Never once has he been to say 'Hello', to introduce himself, shaken hands or anything. Rather he prefers to pass messages of complaint remotely. 

But then I also have discovered that there is a family dispute between him and the person I bought the property from, which goes back 60+ years - something I can never solve and will not be getting involved in.

Being a foreigner in a foreign land is far from easy. However I do not feel down or despondent. 

I look at this as yet another challenge to be overcome along the way. On the subject of the bureaucracy, I have suggested to my felines that they speak to the local Bureaucats - but no fighting!

Friday dawned clear, dry and sunny and in the light of the postponement of the building work, but my desire to still continue the improvements, I looked again at what I can do which does not need any permissions.

I still have the inside of three buildings to restore, the utility room and the pantry in the old cottage, and the Konoba. 

I can shift things around and do so some minor work in the utility room, to make more space, as I was planning to use this as the pantry store as well. Major work to the walls can wait. 

Then I'll try and clear the Konoba, where all my big furniture is stored, pending having a nice lounge - part of the planned building work.

So with a clear day, and in an effort to see how much space I need to make, I started to remove the cardboard from the Konoba.

This is a very large ground floor area that was next to the donkey stables and fold yard, which used to house two 6.5 cubic meter wine vats, together with storage for processing wine, olives and herb oils. The vats were demolished before my container arrived from Abu Dhabi. 

Each of these two tanks if full, could hold 6,000 litres of wine and several of my neighbours still have them in their Konobas.

I learned when I first came here that the cardboard used for packing makes a superb weed suppressant for the annual weeds and some of the less persistent perennials and I still have a lot of it. 

There are still things you have to dig out by the roots after covering the soil, for example the bramble briars, but just covering the ground saves having to keep on top of the weeds.

I have a plan for the Top Orchard, and have been planting trees with mulch mats, but without bothering too much about the weeds.

​I am also using it as my architectural storage area, where the old dressed stones have been sorted - to a degree - then piled high ready to be re-purposed.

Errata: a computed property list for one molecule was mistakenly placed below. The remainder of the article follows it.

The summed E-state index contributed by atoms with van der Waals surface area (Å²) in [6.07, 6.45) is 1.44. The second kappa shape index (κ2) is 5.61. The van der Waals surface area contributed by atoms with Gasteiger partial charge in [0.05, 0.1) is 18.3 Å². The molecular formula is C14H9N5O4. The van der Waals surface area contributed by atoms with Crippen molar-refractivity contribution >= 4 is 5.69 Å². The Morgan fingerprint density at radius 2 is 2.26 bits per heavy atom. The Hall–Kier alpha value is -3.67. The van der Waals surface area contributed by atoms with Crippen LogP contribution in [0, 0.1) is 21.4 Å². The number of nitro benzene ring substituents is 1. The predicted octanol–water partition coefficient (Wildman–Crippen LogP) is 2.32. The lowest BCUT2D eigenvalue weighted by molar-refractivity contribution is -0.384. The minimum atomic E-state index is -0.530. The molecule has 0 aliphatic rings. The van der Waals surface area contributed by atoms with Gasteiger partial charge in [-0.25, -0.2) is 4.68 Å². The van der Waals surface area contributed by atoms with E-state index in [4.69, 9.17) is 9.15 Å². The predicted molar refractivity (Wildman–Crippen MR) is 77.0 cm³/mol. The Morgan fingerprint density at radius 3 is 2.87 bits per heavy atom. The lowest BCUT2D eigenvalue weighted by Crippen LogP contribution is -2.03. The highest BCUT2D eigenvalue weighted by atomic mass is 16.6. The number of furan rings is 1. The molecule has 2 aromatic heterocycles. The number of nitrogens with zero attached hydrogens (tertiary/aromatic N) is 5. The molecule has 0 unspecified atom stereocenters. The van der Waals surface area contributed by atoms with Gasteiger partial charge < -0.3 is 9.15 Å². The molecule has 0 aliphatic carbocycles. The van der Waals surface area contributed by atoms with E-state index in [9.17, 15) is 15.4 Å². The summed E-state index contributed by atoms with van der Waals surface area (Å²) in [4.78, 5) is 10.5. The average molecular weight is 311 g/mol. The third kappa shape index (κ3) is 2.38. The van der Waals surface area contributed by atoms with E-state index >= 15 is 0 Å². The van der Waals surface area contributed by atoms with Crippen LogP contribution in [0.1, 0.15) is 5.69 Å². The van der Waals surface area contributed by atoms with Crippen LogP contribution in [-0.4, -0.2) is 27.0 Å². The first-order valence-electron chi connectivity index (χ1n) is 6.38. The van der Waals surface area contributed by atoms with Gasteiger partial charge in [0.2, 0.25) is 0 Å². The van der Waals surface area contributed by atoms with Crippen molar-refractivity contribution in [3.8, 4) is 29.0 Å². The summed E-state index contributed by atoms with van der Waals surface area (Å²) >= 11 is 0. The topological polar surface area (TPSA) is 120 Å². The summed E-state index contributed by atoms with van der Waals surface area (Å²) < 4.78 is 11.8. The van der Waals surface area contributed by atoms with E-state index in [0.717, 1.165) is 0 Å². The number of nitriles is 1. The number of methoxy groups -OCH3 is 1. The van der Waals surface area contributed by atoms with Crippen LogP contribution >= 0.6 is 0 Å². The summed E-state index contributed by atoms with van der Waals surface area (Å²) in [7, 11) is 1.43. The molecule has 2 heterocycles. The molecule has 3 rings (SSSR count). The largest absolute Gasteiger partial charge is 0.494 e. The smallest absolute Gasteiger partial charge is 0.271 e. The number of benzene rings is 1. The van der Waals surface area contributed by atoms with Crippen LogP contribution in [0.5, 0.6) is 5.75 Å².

So it has not been on the list of priority actions. To be fair, it is still not on the list, but I decided to lay the cardboard now and then see where I go from here.

As well as an ornamental pond, fruit and olive trees, a very old and substantial plum tree, which produces kilos of fruit every year, I want to install a Swale to capture and retain the rainfall we do get. 

And it is into the general area of where the swale will be, that I am digging the trench for the rainwater harvesting system. 

See, everything is linked... All the thoughts on these pages, week by week, are actually linked, sometimes you just have to work hard to find it!

While laying the cardboard and holding it in place with stones, I felt something on my neck, and suspecting I had caught a spider, as there were a lot around, I shook me head. 

I NEVER harm spiders, even big ones that hide in glove fingers.

A few minutes later I could feel something again, so brushed my neck with my glove. 

As I was picking up the next piece of cardboard, I caught some movement on my shoulder in my peripheral vision, and when I looked I had a stick insect crawling down my sweater.

​This is the European Stick Insect, Bacillus rossius, and it is the first time I have found one here.​

I don't know where it came from, or how it came to be on the neck of my sweater, but I put it on my Lemon Grass, in the greenhouse, for the time being. 

Reading up on the species, they seem to have bramble leaves as a favourite food. As I had been pulling the briars out, that may well be where it was, so I put it back on some brambles in an area I am planning to leave wild.

Also in the Top Orchard, the first blossom has appeared on all my plum trees this week.

​That is a full four weeks earlier than last year.

The Mimosa I planted last February is in full flower this week too.

​​The way things are growing at the moment, I suspect that almost everything will be early. 

That does beg the question though about the availability of food for the later migrating birds, unless they are early too.